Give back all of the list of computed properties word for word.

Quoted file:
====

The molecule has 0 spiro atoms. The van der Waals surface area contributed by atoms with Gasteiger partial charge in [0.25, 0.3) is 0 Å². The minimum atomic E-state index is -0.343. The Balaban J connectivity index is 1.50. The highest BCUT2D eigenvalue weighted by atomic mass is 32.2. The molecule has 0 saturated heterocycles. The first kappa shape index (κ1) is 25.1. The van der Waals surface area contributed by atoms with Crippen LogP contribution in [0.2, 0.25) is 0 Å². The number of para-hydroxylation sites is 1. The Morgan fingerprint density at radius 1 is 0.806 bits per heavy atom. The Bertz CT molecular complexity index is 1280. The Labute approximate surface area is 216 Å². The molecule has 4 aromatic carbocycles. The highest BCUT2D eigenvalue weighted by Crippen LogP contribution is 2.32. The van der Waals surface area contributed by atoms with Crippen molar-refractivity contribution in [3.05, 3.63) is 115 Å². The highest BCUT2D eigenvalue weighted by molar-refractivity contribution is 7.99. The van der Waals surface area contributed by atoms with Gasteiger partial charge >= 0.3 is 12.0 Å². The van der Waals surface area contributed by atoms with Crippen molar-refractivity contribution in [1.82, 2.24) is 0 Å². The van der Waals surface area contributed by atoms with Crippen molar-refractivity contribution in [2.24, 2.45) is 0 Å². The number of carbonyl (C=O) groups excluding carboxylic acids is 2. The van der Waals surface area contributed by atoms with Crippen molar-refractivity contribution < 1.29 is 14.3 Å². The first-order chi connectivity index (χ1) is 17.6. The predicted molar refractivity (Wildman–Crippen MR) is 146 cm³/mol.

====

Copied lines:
The molecule has 0 spiro atoms. The van der Waals surface area contributed by atoms with Gasteiger partial charge in [0.25, 0.3) is 0 Å². The minimum atomic E-state index is -0.343. The Balaban J connectivity index is 1.50. The highest BCUT2D eigenvalue weighted by atomic mass is 32.2. The molecule has 0 saturated heterocycles. The first kappa shape index (κ1) is 25.1. The van der Waals surface area contributed by atoms with Crippen LogP contribution in [0.2, 0.25) is 0 Å². The number of para-hydroxylation sites is 1. The Morgan fingerprint density at radius 1 is 0.806 bits per heavy atom. The Bertz CT molecular complexity index is 1280. The Labute approximate surface area is 216 Å². The molecule has 4 aromatic carbocycles. The highest BCUT2D eigenvalue weighted by Crippen LogP contribution is 2.32. The van der Waals surface area contributed by atoms with Crippen molar-refractivity contribution in [3.05, 3.63) is 115 Å². The highest BCUT2D eigenvalue weighted by molar-refractivity contribution is 7.99. The van der Waals surface area contributed by atoms with Gasteiger partial charge >= 0.3 is 12.0 Å². The van der Waals surface area contributed by atoms with Crippen molar-refractivity contribution in [1.82, 2.24) is 0 Å². The van der Waals surface area contributed by atoms with Crippen molar-refractivity contribution in [2.24, 2.45) is 0 Å². The number of carbonyl (C=O) groups excluding carboxylic acids is 2. The van der Waals surface area contributed by atoms with Crippen molar-refractivity contribution < 1.29 is 14.3 Å². The first-order chi connectivity index (χ1) is 17.6. The predicted molar refractivity (Wildman–Crippen MR) is 146 cm³/mol.